A LOT has happened in the 22 years since Robin Wood became chairman of the board of trustees of Francis House Children’s Hospice in Didsbury, Greater Manchester.
As Robin, 84, of Ilkley, retires from the chairmanship of the charity and cause that he has dedicated his life to, he recalls the moment he met a formidable force in the children’s hospice movement.
Back in 1987, there were only three children’s hospices in the UK. Robin was the Administrator at one of them, Martin House in Wetherby, Yorkshire.
Three years later, Father Thomas Mulheran and Sister Aloysius visited Martin House as they wanted to provide respite care for sick children and their families in the north west.
“My office was near the front of Martin House as it was at the time, and I heard this rather stentorian voice come through the door and say ‘this is what we want!”
That was the beginning of Robin’s long-standing relationship with Francis House and its founder Sister Aloysius. Her drive and determination saw the opening of the children’s hospice only eighteen months later in November, 1991.
Robin chaired his first meeting on February 22, 1992, welcoming a new member to the Board of Trustees, Chris Roberts.
By coincidence in his final act as chairman on Thursday, Robin handed the chair to Chris, through unanimous vote of the Trustees.
Born Sept, 1929, a former Chief Executive of the Wool, Jute and Flax training board and Chairman of Leeds West district health authority, Robin was awarded the CBE in January, 1985 for services to the NHS.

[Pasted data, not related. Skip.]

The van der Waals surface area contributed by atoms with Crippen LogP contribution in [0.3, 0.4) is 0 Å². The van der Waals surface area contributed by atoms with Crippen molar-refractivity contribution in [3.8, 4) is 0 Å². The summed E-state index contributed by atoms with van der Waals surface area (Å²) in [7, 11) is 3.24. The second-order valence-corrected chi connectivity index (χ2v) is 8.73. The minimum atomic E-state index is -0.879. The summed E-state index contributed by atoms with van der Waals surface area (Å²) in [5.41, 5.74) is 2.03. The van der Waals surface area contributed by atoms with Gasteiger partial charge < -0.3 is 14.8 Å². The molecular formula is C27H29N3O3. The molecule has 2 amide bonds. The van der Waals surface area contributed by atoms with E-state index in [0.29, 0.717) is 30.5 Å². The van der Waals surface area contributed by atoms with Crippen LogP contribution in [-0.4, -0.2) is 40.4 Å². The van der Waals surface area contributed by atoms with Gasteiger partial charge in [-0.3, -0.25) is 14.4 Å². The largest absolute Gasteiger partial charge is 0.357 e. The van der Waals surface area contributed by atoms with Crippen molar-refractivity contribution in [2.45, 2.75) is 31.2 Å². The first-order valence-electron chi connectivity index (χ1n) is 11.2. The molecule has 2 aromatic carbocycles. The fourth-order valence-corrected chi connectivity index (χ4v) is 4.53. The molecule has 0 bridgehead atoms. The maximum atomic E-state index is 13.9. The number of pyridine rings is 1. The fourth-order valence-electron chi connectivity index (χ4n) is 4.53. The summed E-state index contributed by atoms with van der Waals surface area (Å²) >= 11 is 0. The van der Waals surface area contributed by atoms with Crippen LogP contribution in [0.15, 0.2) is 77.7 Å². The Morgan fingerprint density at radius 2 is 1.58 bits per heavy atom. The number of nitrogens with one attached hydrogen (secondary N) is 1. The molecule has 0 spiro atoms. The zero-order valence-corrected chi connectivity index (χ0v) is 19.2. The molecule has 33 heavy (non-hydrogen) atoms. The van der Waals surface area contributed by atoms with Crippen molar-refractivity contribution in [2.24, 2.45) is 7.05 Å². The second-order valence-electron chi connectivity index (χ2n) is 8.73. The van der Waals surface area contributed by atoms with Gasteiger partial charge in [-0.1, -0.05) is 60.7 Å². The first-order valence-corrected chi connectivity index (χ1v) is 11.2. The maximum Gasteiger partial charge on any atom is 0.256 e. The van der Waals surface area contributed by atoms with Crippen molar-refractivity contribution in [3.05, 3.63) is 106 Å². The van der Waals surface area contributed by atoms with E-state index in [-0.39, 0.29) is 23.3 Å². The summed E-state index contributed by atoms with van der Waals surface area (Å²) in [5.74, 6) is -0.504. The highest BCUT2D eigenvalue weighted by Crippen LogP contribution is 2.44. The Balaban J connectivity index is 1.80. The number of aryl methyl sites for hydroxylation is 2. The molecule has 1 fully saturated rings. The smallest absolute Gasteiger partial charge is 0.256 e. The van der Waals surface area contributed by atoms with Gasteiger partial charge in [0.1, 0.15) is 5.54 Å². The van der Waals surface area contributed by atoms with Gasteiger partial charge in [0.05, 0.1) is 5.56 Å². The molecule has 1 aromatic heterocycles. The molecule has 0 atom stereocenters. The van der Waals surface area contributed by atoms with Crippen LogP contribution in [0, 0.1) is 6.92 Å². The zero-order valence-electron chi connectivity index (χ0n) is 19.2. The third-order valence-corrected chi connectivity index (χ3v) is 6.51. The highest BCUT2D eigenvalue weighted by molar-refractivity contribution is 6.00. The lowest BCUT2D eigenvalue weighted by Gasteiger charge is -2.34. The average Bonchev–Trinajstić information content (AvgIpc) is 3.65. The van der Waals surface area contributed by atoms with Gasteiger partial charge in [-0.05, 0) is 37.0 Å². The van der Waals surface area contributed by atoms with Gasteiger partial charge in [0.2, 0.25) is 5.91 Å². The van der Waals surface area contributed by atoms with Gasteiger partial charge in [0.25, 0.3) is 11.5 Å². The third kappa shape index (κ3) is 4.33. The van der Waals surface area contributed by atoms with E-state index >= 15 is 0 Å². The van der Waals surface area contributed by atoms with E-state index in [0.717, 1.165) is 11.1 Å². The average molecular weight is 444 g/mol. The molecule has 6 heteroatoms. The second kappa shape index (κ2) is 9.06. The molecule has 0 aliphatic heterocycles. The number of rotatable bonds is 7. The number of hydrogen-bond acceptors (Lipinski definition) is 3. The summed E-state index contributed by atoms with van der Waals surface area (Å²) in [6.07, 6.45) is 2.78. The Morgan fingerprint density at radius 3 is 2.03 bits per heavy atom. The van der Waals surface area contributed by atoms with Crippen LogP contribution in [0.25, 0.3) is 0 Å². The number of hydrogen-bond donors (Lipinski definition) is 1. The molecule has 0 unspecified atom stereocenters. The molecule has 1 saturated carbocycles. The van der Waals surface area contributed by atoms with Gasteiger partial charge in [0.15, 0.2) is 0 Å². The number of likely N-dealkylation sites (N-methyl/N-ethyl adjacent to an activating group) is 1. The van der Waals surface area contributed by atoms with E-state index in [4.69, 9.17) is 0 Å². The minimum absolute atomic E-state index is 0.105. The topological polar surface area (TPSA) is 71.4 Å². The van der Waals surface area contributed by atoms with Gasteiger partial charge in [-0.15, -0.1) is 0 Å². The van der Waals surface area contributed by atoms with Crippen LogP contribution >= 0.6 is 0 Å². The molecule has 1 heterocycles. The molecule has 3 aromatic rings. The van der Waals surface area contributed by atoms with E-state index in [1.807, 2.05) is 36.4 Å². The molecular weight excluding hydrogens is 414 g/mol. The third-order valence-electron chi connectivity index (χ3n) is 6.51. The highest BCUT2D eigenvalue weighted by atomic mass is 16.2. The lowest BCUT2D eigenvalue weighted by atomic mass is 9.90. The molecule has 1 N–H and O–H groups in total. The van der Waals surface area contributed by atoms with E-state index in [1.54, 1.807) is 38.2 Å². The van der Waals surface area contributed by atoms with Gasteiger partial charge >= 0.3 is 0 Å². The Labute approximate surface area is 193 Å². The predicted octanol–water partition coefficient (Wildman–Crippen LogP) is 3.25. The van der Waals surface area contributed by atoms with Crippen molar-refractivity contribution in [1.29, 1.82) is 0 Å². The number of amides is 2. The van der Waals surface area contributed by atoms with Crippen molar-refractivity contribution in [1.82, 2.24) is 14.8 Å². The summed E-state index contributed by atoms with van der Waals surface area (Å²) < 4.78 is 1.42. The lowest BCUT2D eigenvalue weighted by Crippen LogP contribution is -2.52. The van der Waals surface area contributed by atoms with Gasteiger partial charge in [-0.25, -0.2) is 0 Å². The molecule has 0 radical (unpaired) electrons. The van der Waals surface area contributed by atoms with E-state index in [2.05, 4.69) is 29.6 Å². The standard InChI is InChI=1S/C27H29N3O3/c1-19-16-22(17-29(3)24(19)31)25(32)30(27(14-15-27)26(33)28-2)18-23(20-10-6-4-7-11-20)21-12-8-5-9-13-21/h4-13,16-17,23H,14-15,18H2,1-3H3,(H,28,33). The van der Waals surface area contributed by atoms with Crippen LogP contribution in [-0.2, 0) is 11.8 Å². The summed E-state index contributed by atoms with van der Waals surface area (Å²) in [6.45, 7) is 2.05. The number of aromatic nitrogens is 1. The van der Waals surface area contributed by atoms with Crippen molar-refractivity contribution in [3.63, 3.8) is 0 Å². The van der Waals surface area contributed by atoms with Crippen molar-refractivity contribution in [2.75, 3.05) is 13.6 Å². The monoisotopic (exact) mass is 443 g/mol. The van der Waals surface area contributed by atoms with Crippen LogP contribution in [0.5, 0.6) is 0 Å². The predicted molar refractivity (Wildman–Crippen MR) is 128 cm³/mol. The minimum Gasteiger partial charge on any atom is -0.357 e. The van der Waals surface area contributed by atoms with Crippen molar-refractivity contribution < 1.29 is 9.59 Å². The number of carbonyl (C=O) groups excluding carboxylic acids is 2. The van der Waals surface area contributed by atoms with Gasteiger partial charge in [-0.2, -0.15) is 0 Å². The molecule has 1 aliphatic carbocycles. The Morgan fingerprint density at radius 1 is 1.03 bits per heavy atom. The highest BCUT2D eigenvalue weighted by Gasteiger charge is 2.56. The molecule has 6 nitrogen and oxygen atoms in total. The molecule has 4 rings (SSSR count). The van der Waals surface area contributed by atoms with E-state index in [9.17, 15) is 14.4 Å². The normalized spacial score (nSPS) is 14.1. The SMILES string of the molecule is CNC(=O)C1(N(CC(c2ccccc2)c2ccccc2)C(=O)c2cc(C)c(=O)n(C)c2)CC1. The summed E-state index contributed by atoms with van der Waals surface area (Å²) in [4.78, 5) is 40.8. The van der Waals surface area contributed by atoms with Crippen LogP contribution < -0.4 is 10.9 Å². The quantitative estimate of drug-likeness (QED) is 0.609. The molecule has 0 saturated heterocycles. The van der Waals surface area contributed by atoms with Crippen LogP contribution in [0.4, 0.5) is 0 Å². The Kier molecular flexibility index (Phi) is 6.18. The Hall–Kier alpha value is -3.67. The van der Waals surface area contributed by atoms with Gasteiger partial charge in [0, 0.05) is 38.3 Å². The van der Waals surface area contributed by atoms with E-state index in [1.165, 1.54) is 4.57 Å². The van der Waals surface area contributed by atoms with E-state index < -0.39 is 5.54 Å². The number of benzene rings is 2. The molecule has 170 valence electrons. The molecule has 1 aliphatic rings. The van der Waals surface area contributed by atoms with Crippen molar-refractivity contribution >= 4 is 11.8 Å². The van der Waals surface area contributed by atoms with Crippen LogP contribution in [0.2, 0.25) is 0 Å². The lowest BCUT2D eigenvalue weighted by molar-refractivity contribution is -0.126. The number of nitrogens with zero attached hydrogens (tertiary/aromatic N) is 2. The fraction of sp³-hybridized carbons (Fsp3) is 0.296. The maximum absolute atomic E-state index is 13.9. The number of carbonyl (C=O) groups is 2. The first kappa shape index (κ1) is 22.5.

In 1996 Francis House cared for one child over the age of 16, now that number has increased to over 90. Today the hospice supports over 250 sick children and young people a year.
“We all started off supporting children and their families, because that is what it is all about,” Robin said. “Because of all sorts of changes, partly through hospice work like ours, and substantially the result of medical interventions, some of the children born with life-limiting conditions are increasingly living longer.
“Therefore we’ve had to consider closely the age range of the children in our care.
“When we first started boys with Duchenne muscular dystrophy were living between 13 and 15 years of age, now they’re living longer some into their 20s.”
Revd David Ireland, Chief Executive of Francis House said: “Robin has been an amazing chairman and since the Trust began to meet as an Independent trust he’s the only chair we’ve had. But his knowledge from previous roles has been invaluable in making Francis House what it is today.”
In May this year Francis House doubled its size with the opening of an extension of a further seven bedrooms for teenagers and young adults.